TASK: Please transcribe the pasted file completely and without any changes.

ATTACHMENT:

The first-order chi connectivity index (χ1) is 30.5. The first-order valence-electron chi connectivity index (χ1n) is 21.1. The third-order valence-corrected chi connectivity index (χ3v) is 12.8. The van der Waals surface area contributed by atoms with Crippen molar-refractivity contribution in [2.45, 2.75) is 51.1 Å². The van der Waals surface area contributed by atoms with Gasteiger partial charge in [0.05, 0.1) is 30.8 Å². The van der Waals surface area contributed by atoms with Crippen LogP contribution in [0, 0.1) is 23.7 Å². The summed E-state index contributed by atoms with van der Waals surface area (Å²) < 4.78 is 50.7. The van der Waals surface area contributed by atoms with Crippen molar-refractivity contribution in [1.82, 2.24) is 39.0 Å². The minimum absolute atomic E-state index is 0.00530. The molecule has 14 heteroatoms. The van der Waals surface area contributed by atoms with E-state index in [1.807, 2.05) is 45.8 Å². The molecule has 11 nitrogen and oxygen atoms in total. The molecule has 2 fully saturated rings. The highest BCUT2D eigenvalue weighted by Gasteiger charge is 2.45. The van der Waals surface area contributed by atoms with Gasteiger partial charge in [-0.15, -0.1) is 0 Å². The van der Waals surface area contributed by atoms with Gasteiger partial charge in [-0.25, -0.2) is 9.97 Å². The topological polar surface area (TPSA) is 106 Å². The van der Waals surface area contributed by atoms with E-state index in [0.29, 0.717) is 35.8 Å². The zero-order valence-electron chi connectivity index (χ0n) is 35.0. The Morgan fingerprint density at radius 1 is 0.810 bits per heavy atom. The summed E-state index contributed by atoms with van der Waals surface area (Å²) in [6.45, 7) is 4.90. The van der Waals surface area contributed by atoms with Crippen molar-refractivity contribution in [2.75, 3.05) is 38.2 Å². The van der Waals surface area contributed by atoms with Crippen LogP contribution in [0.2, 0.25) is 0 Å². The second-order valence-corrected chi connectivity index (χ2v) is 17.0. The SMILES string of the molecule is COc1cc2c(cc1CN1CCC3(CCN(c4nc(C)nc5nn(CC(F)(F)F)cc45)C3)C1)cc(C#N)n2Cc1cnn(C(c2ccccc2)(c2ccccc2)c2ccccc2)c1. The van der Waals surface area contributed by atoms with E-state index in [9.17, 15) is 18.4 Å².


The first-order chi connectivity index (χ1) is 30.5. The first-order valence-electron chi connectivity index (χ1n) is 21.1. The third-order valence-corrected chi connectivity index (χ3v) is 12.8. The van der Waals surface area contributed by atoms with Crippen molar-refractivity contribution in [2.45, 2.75) is 51.1 Å². The van der Waals surface area contributed by atoms with Gasteiger partial charge in [0.05, 0.1) is 30.8 Å². The van der Waals surface area contributed by atoms with Crippen LogP contribution in [0, 0.1) is 23.7 Å². The summed E-state index contributed by atoms with van der Waals surface area (Å²) < 4.78 is 50.7. The van der Waals surface area contributed by atoms with Crippen molar-refractivity contribution in [1.82, 2.24) is 39.0 Å². The minimum absolute atomic E-state index is 0.00530. The molecule has 14 heteroatoms. The van der Waals surface area contributed by atoms with E-state index in [1.807, 2.05) is 45.8 Å². The molecule has 11 nitrogen and oxygen atoms in total. The molecule has 2 fully saturated rings. The highest BCUT2D eigenvalue weighted by Gasteiger charge is 2.45. The van der Waals surface area contributed by atoms with Gasteiger partial charge in [-0.15, -0.1) is 0 Å². The van der Waals surface area contributed by atoms with Gasteiger partial charge in [-0.25, -0.2) is 9.97 Å². The topological polar surface area (TPSA) is 106 Å². The van der Waals surface area contributed by atoms with E-state index in [0.29, 0.717) is 35.8 Å². The zero-order valence-electron chi connectivity index (χ0n) is 35.0. The Morgan fingerprint density at radius 1 is 0.810 bits per heavy atom. The summed E-state index contributed by atoms with van der Waals surface area (Å²) in [6.45, 7) is 4.90. The van der Waals surface area contributed by atoms with Crippen molar-refractivity contribution in [2.75, 3.05) is 38.2 Å². The van der Waals surface area contributed by atoms with Crippen LogP contribution in [0.2, 0.25) is 0 Å². The second-order valence-corrected chi connectivity index (χ2v) is 17.0. The SMILES string of the molecule is COc1cc2c(cc1CN1CCC3(CCN(c4nc(C)nc5nn(CC(F)(F)F)cc45)C3)C1)cc(C#N)n2Cc1cnn(C(c2ccccc2)(c2ccccc2)c2ccccc2)c1. The van der Waals surface area contributed by atoms with E-state index in [9.17, 15) is 18.4 Å².